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Comparative Study on Phytochemical and Antimicrobial Activity of Different Solvent Extracts of Pinattu

Author(s) agree that this article remain permanently open access under the terms of the Creative Commons Attribution License 4.0 International License

Abstract. Palmyrah (Borassus flabellifer) fruit is mostly used as fresh fruit, because of its perishable nature it is traditionally preserved as dried fruit pulp as pinattu and constituents of crude extracts of pinattu were evaluated. Samples were collected from three different branches of Palmyrah Development Board and extracted with different solvents as aqueous, methanol, ethyl acetate and petroleum ether and concentrated extracts were used for the study. Alkaloids and tannins were not detectable in all the extracts while aqueous and methanol extracts gave positive results for carbohydrates, proteins, phytosterols, saponins, flavonoids, phenols and amino acids and fats and fixed oils. Spectroscopic determination of total phenolic, flavonoids and saponin content were significantly (p<0.05) different among the solvents and the highest amount was identified, in aqueous extract (19.92±0.5)mg/g, methanol extract (0.18±0.0)mg/g and methanol extract (509.88±4.18)mg/g respectively. Based on their diameter of the zone of inhibition least MIC of aqueous extract for Staphylococcus (1.4±0.1cm), E.coli (1.2±0.0cm), Pseudomonas (1±0.0cm) and methanol extract for E.coli (1.4±0.1cm) and Pseudomonas (1.1±0.00cm) was 0.5mg/ml. The Salmonella and Bacillus was showed 0.75mg/ml for aqueous extract while 0.25 and 1.0mg/ml for methanolic extract respectively. Klebsiella was showed 0.25mg/ml for both aqueous extract (1.1±0.0cm) and methanol extract (1.35±0.0cm). Highest inhibition zone was observed for 1 mg/ml of aqueous extract (2.15±0.2cm) in Protease when compared with positive control (1.9±0.1cm). This finding shows that crude aqueous and methanol extract of pinattu contains high amount of phytochemicals, exhibit significant antibacterial activity with relatively lower MIC (≤ 1mg/ml) when compared with ethyl acetate and petroleum extracts.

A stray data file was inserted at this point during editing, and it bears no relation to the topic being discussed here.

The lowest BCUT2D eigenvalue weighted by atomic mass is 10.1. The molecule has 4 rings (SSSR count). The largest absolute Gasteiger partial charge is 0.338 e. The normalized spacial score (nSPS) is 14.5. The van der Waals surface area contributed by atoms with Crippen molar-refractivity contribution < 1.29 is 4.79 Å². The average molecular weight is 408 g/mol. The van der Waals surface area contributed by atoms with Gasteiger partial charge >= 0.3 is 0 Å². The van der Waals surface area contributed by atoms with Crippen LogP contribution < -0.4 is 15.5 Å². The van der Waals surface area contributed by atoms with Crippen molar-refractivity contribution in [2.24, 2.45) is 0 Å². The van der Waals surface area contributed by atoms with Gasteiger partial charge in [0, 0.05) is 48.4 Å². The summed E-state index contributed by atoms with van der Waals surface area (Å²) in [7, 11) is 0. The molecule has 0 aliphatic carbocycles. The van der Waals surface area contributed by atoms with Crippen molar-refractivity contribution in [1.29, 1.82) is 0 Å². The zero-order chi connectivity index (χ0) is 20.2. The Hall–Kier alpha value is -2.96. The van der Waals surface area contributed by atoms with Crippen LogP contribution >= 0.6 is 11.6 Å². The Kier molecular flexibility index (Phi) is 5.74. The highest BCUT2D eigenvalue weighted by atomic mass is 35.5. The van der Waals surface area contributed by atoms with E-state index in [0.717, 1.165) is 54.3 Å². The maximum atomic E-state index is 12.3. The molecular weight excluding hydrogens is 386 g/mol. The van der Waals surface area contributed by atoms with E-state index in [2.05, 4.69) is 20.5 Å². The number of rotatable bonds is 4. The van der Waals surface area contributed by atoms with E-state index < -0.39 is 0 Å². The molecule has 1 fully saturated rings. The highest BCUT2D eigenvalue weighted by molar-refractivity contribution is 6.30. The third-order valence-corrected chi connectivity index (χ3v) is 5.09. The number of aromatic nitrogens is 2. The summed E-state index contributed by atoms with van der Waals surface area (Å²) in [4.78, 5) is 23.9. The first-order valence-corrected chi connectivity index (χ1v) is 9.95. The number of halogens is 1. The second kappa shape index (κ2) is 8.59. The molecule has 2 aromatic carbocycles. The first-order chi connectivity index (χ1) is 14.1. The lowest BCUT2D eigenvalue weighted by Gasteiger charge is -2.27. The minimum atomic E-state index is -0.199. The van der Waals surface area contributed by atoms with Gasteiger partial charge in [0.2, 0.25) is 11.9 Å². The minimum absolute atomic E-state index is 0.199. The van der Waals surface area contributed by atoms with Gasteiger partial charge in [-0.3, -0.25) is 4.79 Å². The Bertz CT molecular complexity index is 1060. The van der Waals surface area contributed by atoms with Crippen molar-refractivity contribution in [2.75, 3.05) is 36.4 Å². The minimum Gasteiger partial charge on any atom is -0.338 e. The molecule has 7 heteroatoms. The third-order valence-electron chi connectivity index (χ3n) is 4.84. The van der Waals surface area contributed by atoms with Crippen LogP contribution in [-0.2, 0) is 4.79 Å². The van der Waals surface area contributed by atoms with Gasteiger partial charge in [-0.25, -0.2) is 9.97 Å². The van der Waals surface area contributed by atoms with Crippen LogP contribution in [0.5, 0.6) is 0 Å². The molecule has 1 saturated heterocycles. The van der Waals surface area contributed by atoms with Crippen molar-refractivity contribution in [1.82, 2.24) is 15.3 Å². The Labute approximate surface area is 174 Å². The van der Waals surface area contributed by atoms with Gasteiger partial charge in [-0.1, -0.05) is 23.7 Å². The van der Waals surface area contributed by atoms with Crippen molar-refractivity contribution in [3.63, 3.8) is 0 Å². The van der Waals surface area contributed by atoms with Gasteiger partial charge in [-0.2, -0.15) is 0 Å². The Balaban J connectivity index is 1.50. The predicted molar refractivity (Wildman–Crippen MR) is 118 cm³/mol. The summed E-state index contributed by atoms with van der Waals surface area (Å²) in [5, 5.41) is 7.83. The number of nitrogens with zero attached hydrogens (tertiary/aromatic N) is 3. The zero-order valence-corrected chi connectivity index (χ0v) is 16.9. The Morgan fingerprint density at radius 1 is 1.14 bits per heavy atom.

Keywords: Antibacterial activity, Pinattu, Phytochemicals, Saponin and Solvents

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DOI: http://dx.doi.org/10.12983/ijsras-2016-p0062-0072

 

Socio-Economic Importance, Abundance and Phytochemistry of Jateorhiza palmata (Lam.) Miers a Medicinal Plant in Nsanje, Malawi

Author(s) agree that this article remain permanently open access under the terms of the Creative Commons Attribution License 4.0 International License